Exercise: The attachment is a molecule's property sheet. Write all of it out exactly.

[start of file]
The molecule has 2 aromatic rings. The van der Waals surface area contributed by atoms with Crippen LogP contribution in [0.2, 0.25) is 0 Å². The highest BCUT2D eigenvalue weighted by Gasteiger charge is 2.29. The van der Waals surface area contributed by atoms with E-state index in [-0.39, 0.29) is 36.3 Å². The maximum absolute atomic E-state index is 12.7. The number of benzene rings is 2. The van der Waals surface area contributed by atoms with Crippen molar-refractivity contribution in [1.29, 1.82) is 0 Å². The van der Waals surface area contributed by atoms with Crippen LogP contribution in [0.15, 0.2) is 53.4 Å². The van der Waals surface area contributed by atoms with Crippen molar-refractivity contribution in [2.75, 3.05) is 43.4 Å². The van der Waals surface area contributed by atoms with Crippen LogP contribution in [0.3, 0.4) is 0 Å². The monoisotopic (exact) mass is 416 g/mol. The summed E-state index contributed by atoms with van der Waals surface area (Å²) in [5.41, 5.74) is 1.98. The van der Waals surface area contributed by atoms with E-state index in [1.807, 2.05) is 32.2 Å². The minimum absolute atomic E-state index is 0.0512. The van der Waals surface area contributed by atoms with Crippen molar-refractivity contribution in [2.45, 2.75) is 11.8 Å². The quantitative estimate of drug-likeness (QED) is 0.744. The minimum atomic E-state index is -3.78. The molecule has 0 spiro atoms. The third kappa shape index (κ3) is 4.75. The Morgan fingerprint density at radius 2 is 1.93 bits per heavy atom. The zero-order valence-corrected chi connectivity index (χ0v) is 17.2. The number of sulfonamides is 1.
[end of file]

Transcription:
The molecule has 2 aromatic rings. The van der Waals surface area contributed by atoms with Crippen LogP contribution in [0.2, 0.25) is 0 Å². The highest BCUT2D eigenvalue weighted by Gasteiger charge is 2.29. The van der Waals surface area contributed by atoms with E-state index in [-0.39, 0.29) is 36.3 Å². The maximum absolute atomic E-state index is 12.7. The number of benzene rings is 2. The van der Waals surface area contributed by atoms with Crippen molar-refractivity contribution in [1.29, 1.82) is 0 Å². The van der Waals surface area contributed by atoms with Crippen LogP contribution in [0.15, 0.2) is 53.4 Å². The van der Waals surface area contributed by atoms with Crippen molar-refractivity contribution in [2.75, 3.05) is 43.4 Å². The van der Waals surface area contributed by atoms with Crippen LogP contribution in [0.3, 0.4) is 0 Å². The monoisotopic (exact) mass is 416 g/mol. The summed E-state index contributed by atoms with van der Waals surface area (Å²) in [5.41, 5.74) is 1.98. The van der Waals surface area contributed by atoms with E-state index in [1.807, 2.05) is 32.2 Å². The minimum absolute atomic E-state index is 0.0512. The van der Waals surface area contributed by atoms with Crippen molar-refractivity contribution in [2.45, 2.75) is 11.8 Å². The quantitative estimate of drug-likeness (QED) is 0.744. The minimum atomic E-state index is -3.78. The molecule has 0 spiro atoms. The third kappa shape index (κ3) is 4.75. The Morgan fingerprint density at radius 2 is 1.93 bits per heavy atom. The zero-order valence-corrected chi connectivity index (χ0v) is 17.2. The number of sulfonamides is 1.